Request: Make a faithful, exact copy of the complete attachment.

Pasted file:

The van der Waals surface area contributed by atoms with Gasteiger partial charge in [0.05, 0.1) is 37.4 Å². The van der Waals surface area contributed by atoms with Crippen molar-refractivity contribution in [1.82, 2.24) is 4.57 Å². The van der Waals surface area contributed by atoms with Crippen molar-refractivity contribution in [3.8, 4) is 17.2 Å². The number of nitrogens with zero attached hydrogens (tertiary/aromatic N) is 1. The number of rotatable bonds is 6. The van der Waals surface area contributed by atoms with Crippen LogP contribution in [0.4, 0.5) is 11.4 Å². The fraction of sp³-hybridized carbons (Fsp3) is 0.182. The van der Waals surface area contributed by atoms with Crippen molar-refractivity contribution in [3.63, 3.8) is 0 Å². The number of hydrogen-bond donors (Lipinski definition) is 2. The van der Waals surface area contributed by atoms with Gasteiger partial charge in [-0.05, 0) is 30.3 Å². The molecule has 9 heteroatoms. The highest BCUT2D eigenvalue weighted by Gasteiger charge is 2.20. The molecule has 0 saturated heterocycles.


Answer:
The van der Waals surface area contributed by atoms with Gasteiger partial charge in [0.05, 0.1) is 37.4 Å². The van der Waals surface area contributed by atoms with Crippen molar-refractivity contribution in [1.82, 2.24) is 4.57 Å². The van der Waals surface area contributed by atoms with Crippen molar-refractivity contribution in [3.8, 4) is 17.2 Å². The number of nitrogens with zero attached hydrogens (tertiary/aromatic N) is 1. The number of rotatable bonds is 6. The van der Waals surface area contributed by atoms with Crippen LogP contribution in [0.4, 0.5) is 11.4 Å². The fraction of sp³-hybridized carbons (Fsp3) is 0.182. The van der Waals surface area contributed by atoms with Crippen molar-refractivity contribution in [3.63, 3.8) is 0 Å². The number of hydrogen-bond donors (Lipinski definition) is 2. The van der Waals surface area contributed by atoms with Gasteiger partial charge in [-0.05, 0) is 30.3 Å². The molecule has 9 heteroatoms. The highest BCUT2D eigenvalue weighted by Gasteiger charge is 2.20. The molecule has 0 saturated heterocycles.